Curious Facts About The Legendary Soviet Truck

The legendary ZIL-130 is a real symbol of the Soviet era. The truck, which has been produced for decades since 1963 in circulation comparable to the VAZ “classics”, can still often be seen in the stream. Some of its interesting features and facts from the biography are introduced to us by the journalists of the quto.ru portal.

The 50-60s of the last century is the golden era of the American car industry, so it is no wonder that when developing the ZIL-130, engineers and designers focused primarily on overseas samples.

Solutions such as the panoramic “curved” windscreen are taken from there. And outwardly, the 130th resembles trucks such as the International R-Series, Dodge C-Series and Ford-F-Series.

ZIL-130 was equipped with a gasoline 6.0-liter V8 with a cast iron block and aluminum heads. The compression ratio was 6.5, the power was 150 hp. This engine is nothing more than a 5.8-liter Chrysler V8 modernized by Soviet engineers, which was used on the representative ZIL-111. For use in the national economy, the engine was slightly derated, but this was enough for the truck for decent dynamics.

Despite the fact that the “one hundred and thirtieth” outwardly resembled American trucks and had a related power unit, it cannot be said that it was copied from them. Moreover, the ZiL had many advantages over the overseas models: it had a strong and powerful frame, resistant to overloads and operation on bad roads.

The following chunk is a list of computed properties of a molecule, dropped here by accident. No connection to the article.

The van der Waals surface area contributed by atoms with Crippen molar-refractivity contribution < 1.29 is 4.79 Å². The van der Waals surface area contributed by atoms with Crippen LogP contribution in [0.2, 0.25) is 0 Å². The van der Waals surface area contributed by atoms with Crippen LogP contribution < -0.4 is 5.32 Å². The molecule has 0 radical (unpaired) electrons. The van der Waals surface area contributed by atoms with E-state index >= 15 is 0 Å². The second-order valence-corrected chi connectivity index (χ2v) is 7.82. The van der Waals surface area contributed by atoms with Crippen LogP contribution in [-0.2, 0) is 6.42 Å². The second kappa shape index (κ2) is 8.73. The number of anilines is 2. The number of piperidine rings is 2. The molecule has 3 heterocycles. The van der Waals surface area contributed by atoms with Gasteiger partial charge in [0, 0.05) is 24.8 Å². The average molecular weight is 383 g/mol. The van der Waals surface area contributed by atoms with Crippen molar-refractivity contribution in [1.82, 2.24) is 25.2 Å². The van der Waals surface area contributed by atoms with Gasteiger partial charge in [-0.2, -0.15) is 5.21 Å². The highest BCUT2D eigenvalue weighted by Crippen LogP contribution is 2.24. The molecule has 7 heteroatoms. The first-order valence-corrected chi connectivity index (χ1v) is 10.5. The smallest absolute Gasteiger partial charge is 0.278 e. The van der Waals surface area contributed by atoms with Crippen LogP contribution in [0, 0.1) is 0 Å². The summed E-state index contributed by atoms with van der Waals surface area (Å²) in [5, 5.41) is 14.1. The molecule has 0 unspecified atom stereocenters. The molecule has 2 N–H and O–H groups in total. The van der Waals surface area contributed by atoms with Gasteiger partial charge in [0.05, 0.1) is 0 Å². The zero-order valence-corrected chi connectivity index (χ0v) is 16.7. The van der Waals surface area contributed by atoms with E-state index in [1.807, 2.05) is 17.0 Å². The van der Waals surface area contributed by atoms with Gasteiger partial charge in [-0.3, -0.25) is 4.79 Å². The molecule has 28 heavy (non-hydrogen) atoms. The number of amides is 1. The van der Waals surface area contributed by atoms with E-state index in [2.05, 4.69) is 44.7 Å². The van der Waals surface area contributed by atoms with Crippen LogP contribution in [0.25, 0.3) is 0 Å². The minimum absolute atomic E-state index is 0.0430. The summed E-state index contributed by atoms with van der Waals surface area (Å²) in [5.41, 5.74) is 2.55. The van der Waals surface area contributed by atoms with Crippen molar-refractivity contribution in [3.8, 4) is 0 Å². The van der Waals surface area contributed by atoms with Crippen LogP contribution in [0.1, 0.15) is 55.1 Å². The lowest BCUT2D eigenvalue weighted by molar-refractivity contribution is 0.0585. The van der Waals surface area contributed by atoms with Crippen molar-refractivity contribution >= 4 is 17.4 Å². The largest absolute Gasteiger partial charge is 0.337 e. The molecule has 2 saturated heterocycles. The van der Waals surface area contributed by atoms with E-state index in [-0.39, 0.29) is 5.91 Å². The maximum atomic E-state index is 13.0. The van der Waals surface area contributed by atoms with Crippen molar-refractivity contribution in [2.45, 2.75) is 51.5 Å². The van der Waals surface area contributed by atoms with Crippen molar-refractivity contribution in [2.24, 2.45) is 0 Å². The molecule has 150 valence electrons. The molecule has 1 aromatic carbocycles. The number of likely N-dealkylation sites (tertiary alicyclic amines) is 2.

ZIL-130, with a carrying capacity of 6 tons, refers to medium-duty trucks. In the Soviet classification, he occupied an intermediate position between the descendant of the “lorry” GAZ-53 and the heavier MAZ-500.

The first running sample of the 130th was assembled in 1956. In 1959, the car was demonstrated at the All-Union Agricultural Exhibition. And four years later, the mass production of the truck began.

At his native ZiL, he lasted more than three decades – until 1994. But even after that, the car continued to be assembled until 2010, and according to some reports, even until 2014 at the Ural enterprise AMUR under the name AMUR-531350.

In 1986, the truck was modernized. Outwardly, practically unchanged, the ZIL-130, according to the new Soviet classification, received a new designation ZIL-431410. Also, the car acquired a multi-circuit brake drive.

The vast majority of this truck was painted with a blue cab and a white front end. There are many theories as to why it was painted this way. The most widespread opinion is the banal excess of blue paint in the USSR, as well as the comparative cheapness of its production.

According to another hypothesis, the combination of blue and white was laid by designer Eric Szabo at the design stage and was intended to make the car more visible on the road, thereby reducing the accident rate. There is also an opinion that General Secretary Nikita Sergeevich Khrushchev himself insisted on this coloring in order to demonstrate the peaceful intentions of the USSR – after all, all the predecessors of the 130th were usually painted in khaki before.

ZIL-130 served as a platform for a wide variety of equipment. On its basis, for example, the Chkalovsk bus plant produced the model “Tajikistan-5” (3205). The power unit and axles of the Likhachev truck were used on the KAZ-608 and 608V trucks from Kutaisi.

See also: Export ZIL-130T: a fan in the cabin and a more reliable “filling”